One year after signing him to a three-year contract extension through 2024, Missouri fired its football coach, Barry Odom, on Saturday following a tumultuous fourth season that ended Friday with a record of 6-6, a record that seemed unimaginable before the season or even in mid-October.
Way back then, the Tigers were 5-1 and positioned in first place in the SEC East. A cringe-worthy season-opening loss to Wyoming seemed far behind them. But Missouri self-destructed in the second half of the season. The 6-6 record is the program’s first win-loss regression from year to year in the Odom era (2016-19). In his four seasons, MU finished 4-8, 7-6, 8-5 and 6-6.
Athletic director Jim Sterk met with Odom and fired him Saturday morning after a 24-14 win against Arkansas (2-10, 0-8 SEC) in Little Rock on Friday afternoon. That win ended a five-game losing streak, but it wasn’t enough to save Odom’s job after a miserable second half of the season that even marked Missouri as the only SEC team to lose to Vanderbilt (3-9, 1-7).
“As a program, we had tremendous momentum heading into 2019 with the opening of our South End Zone project, as well as other strategic investments into the program,” Sterk said Saturday during a press conference. “We lost a great deal of energy over the last half of the season, which causes great concern as we look to the future.
“I felt we lost momentum of the program and that it would be difficult for us under (Odom’s) leadership to continue to move it forward.”
Odom did not return calls from the Missourian on Saturday.
A national search for Missouri’s next head football coach will begin immediately, Sterk said, and he hopes the school can have its decision as soon as two weeks from now. But the athletic director added he will not be commenting publicly on the search. He said head coaching experience is “not an absolute criteria but something that would be very helpful.”
“I know we’re going to have a lot of interest. We already have a lot of interest and we’ll be looking to hire the right person,” Sterk said. “It’s a very important hire for not only athletics, but the institution. We’re an economic driver, as far as exposure to the institution but also to the region here.”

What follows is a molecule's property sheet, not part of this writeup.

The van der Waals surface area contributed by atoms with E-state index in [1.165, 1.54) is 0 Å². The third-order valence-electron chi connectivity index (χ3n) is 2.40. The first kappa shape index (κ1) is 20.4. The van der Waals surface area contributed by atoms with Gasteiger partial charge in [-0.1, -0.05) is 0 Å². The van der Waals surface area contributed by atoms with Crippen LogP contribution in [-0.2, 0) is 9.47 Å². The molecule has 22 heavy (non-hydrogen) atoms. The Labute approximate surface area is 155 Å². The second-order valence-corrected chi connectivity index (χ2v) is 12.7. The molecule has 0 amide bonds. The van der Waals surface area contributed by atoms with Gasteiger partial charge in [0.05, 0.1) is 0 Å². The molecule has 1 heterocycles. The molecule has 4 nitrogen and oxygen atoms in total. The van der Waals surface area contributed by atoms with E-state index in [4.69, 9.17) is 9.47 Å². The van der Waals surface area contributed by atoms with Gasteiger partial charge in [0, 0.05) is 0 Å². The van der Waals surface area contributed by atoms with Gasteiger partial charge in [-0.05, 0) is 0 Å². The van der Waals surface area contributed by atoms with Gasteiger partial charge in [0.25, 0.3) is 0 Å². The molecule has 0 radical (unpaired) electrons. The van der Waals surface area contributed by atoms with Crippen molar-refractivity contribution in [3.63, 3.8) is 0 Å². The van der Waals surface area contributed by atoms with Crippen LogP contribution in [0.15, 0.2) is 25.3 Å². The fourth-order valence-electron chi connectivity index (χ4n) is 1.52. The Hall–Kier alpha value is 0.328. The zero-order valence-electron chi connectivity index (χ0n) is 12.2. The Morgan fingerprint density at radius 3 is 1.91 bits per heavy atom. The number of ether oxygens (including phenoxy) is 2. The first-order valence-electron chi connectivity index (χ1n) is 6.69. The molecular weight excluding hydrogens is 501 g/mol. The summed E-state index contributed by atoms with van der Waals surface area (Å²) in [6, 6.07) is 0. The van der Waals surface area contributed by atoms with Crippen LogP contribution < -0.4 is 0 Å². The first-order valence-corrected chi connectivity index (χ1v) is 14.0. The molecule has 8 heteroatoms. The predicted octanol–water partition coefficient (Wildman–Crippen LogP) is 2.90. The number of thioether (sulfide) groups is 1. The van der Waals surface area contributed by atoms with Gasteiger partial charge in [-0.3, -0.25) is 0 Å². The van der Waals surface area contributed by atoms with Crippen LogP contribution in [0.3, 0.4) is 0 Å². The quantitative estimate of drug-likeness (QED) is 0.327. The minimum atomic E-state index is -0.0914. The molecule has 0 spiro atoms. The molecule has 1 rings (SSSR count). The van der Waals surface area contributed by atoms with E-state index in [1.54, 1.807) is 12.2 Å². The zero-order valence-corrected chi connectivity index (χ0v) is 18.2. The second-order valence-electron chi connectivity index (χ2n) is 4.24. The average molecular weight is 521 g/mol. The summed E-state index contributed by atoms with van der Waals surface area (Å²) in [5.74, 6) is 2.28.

Asked whether he will look for an offense-minded coach to replace Odom, whose background is in defense, Sterk said: “I think it depends on the candidate. Obviously, people get excited about scoring a lot of points.”
MU named defensive line coach Brick Haley the interim head coach Saturday, effective until Odom’s replacement is hired.
One of the pre-2019 “strategic investments in the program” Sterk alluded to Saturday was the contract extension for Odom before this season. Under its terms, Odom’s total buyout is $2.85 million. MU owes him $450,000 (his base salary) for each of the five years left on his contract, plus $150,000 for every year he was the head coach as part of his annuity fund. The buyout will be offset by Odom’s salary in his next job. His guaranteed annual salary at MU under the new contract was $3.05 million.
The future of Missouri’s assistant coaches remains uncertain, but if they leave, MU will also owe them buyouts. The 10 assistant coaches had salaries totaling $4,729,500 for the 2019 season. Offensive coordinator Derek Dooley is the highest paid of the group ($925,000). Sterk suspects there won’t be a high buyout total for Odom’s staff because most will either be retained by the next head coach or hired elsewhere.
Missouri was 25-25 in Odom’s tenure. A former Missouri linebacker from 1996-99, he was Gary Pinkel’s successor as head coach after Pinkel hired him as MU’s defensive coordinator in 2015. Odom led the program to two bowl games but lost in both: the 2017 Texas Bowl and the 2018 Liberty Bowl. The Tigers would be bowl eligible for a third straight season right now if the NCAA had not denied the university’s appeal on a one-year postseason ban Tuesday.